Clauses 60 and 61, amending section 277 and adding a new section 277A would allow immigration officers to search a dwelling house without a warrant; in the first case to look for employer records, in the second to look for unlawful employees.  

Search of a dwellinghouse generally requires a warrant, except in an exigent situation; NZCCL refers to Part 4 of the Search and Surveillance Act 2012.  The Immigration Act allows immigration officers powers to search without a warrant in an immigration control area, and when searching for a named person in order to execute a deportation order or removal notice, but we are not convinced that the case has been made out for its extension of this power to a dwellinghouse.

The extended power needs to be looked at in terms of section 21 of the BoRA; whether this is still within the bounds of a reasonable power of search. 

A dwellinghouse is where people sleep, carry out personal functions; it is where children live.  We should be very vigilant as to the powers conferred on immigration officers to search a dwellinghouse without a warrant. 

The value of a search warrant is that the process of applying for it brings in an independent eye and tests the reasonableness of the proposed search.  The requirement for a warrant is a safeguard against fishing expeditions by those searching.

NZCCL recognises that the process of obtaining a warrant takes a little more time.  It does ensure a check that the immigration officer has reasonable grounds for the belief that a “specified person” or “specified employee” is in the dwellinghouse.  The fact that a person does not have to be named increases the risk that unwarranted searches become fishing expeditions.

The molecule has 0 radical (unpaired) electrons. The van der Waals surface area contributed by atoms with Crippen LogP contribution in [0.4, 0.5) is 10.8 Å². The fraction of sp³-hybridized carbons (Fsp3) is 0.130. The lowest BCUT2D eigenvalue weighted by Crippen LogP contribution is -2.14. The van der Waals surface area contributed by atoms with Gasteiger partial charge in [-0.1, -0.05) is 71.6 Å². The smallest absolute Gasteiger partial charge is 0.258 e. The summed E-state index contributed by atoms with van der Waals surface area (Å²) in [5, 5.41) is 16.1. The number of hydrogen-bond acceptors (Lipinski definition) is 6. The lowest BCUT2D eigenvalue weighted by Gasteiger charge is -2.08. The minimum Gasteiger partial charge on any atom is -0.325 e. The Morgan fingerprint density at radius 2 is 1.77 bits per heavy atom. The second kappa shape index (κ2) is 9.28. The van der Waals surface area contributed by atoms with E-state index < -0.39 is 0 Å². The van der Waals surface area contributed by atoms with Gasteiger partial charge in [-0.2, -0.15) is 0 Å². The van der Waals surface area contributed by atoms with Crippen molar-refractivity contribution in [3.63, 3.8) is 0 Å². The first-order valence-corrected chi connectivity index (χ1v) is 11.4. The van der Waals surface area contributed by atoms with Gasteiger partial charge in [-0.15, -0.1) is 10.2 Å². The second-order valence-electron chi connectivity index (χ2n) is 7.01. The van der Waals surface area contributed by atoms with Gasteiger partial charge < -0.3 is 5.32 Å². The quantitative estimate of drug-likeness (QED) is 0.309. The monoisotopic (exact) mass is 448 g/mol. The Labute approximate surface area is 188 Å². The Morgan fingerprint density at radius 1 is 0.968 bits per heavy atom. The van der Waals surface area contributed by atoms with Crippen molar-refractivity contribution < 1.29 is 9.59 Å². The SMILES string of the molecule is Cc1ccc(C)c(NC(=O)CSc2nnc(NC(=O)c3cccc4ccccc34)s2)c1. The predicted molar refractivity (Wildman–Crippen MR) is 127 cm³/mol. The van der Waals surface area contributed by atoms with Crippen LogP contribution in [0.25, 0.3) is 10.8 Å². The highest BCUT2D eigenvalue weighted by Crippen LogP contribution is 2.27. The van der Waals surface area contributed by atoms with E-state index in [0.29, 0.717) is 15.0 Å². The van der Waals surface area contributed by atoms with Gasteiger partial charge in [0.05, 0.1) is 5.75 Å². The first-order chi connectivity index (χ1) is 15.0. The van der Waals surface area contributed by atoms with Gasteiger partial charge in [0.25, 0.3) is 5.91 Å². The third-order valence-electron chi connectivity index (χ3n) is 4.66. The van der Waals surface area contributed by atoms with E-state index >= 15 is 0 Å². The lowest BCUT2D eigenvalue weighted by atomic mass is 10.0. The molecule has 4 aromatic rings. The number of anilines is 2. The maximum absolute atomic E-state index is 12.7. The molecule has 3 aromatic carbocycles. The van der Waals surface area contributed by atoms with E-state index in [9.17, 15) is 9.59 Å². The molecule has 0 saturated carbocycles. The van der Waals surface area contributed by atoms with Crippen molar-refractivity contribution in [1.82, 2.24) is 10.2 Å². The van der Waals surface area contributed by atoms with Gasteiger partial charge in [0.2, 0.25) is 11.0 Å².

NZCCL says that the search of a dwellinghouse needs to require a warrant, even for a search of a dwellinghouse where work is carried out.

 

3. Clause 67 – Power to obtain biometric information by compulsion

The Council accepts that where a person has been served with a deportation order and the time has been allowed to access relevant appeal rights; there is a need to facilitate the steps to enable the person to be deported. 

However, NZCCL would like to see recognition that the person is in detention and therefore is entitled to certain rights under section 23 of the BoRA; importantly the right to consult and instruct a lawyer, and to be informed of and enabled to exercise that right.   Considering also that the person may be compelled by force to have biometric information collected, the right to be treated with humanity and with respect for the inherent dignity of the person, is relevant.

NZCCL agrees that the process set out in clauses 288 to 290A for the compulsory taking of biometric information has safeguards to protect the human rights of the person.  Our assessment is that they probably are sufficient to minimise the intrusion on the person’s dignity, noting that the force must be no more than is reasonably necessary to achieve the legal objective of collecting the biometric data. 

NZCCL has one suggestion to make, and that is to allow the person the additional safeguard of a having a support person of their choosing present when the collection takes place.  

 

Recommendations

  • The amendment to section 11 of the Immigration Act needs to make it clear that while Privacy Principle 6 does not apply to reasons for a decision, it does apply to the personal information relied on in making the decision;
  • That clause 60, amending section 277, and clause 61 inserting section 277A (5) allowing a search to be carried out of any premises that is a dwellinghouse, require a warrant for the search;
  • That in cases where biometric information is to be obtained by compulsion, the person be accorded the right to have a support person of their choosing present at the time; section 290A.    

Thank you for the opportunity to make a submission on this Bill.   NZCCL wishes to appear in support of this submission.  Contact details are set out below.